Challenges of getting into a ‘deep work’ state

Read Cal Newport’s book Deep Work for a refreshing take on the state of our minds in the 21st century. Also, the following video is a must watch if you think that social media could be impacting your attention span.

I’ve been noticing more and more lately how social media use has an effect on my attention span and I don’t like what I’m noticing.

I’m a freelance web developer in the evenings and I help businesses and organizations manage their web sites and other miscellaneous IT needs. I typically set aside 10 hours a week for freelance work so I need to make it count when I do sit down to work.

Starting to really notice a problem

Lately, during my freelance hours I’ve been noticing that when I come up across a problem that is not a quick and simple fix, my mind says “I’m outta here” and I have a reflex to jump to Twitter, reddit, or some other information junk food.

When I say reflex, I mean it in the most literal sense. An action that is performed as a response to a stimulus and without conscious thought. When a hard problem or situation that requires some deep thinking comes up, I can see this happening and it’s quite troubling.

I’ve always had love-hate relationships with social media (constantly quitting and rejoining). I think it’s time to cut the fat in some ways and remove all social media that isn’t being used as a means to serve some personal or professional goal (similar to how Cal Newport talks about it in Deep Work).

The information buffet line that social media serves up is rewiring us in a bad way. We run away from hard problems instead of coming at them head on. The sense of pleasure and accomplishment of sticking with a problem and seeing it through until it is solved has been replaced with the cheap, shallow gratification that social media offers us.

Social media companies want us to be consumers for life, constantly consuming the information on their platforms so they can aggregate data on us and sell it to advertisers. And we’re giving up one of our most valuable assets in the process: our time and attention.

I’ll end this rant by saying that I think the biggest challenge to entering a deep work state is social media. I struggle with my own social media usage and boundaries and I’m sure other people do as well.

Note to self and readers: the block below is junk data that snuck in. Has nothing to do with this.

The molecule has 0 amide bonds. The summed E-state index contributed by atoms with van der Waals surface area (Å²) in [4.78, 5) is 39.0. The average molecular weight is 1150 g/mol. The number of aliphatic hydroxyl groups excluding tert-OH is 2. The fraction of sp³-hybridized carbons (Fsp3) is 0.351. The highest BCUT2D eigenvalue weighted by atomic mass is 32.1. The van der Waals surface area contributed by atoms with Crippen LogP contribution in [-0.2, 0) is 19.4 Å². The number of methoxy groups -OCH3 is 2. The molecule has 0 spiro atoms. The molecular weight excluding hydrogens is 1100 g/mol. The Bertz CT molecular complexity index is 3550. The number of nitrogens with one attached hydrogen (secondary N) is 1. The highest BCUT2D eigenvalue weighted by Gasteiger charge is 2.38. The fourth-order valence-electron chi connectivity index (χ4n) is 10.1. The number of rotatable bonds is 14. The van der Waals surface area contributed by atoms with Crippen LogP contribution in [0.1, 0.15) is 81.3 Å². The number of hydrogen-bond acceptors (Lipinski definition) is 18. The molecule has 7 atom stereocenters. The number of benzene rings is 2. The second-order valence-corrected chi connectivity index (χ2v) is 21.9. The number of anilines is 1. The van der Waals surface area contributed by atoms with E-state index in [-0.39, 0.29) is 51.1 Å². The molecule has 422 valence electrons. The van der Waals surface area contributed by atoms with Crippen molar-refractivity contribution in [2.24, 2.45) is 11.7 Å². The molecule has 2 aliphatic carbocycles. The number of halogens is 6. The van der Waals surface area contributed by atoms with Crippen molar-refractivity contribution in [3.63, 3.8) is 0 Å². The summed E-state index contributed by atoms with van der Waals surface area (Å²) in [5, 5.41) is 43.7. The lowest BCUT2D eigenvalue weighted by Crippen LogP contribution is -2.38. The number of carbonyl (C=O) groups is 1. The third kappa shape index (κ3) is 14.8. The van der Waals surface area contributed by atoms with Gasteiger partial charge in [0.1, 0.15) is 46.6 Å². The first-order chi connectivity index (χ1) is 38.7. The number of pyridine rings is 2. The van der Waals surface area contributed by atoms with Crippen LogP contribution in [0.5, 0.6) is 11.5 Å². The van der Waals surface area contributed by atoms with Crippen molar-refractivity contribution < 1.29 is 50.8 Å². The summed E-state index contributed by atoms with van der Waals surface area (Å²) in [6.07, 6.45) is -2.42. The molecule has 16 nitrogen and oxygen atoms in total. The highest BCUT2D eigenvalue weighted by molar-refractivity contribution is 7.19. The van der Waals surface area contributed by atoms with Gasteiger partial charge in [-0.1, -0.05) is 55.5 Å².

The second biggest challenge is the sheer amount of notifications we all receive now from all of our devices. We all need to give ourselves some time to think and reflect once in a while.

I think as a society we need to take a look at what we’re doing as we could be heading down a path where significantly less people in the future will be capable of complex thought.

If you are a current social media user and have no problem controlling your attention span, kudos! Leave a comment, I’d love to hear how you do it.

Scene from the movie “Idiocracy” where many people are incapable of thinking things through.

Using utility classes (like Tachyons) on a Drupal 7 project

We all want to move quickly to create awesome interfaces right? Well, if you’re on Drupal 7, you know that it isn’t exactly the best system to quickly make great front end interfaces with.

I’ve recently found that using Panels/Panelizer and the Tachyons’ spacing classes, I can crank out interfaces very quickly. This is beautiful to me because before I would have to work locally to write/compile CSS, then push it up through dev and staging before I see a style change on production.

Further, every time I’d write a CSS change, it was typically a spacing issue (something like):

.component {
  padding-left: 2rem;
  margin-bottom: 4rem;

This is a big waste of time in my opinion because I’m essentially bloating my CSS with writing lots of the same spacing properties.

Instead of doing this, why not use a Tachyons-style approach and have a bunch of utility classes in your CSS that can be used to tweak spacing on the fly within Panels/Panelizer.

Panel pane configuration options after you click “Customize this page”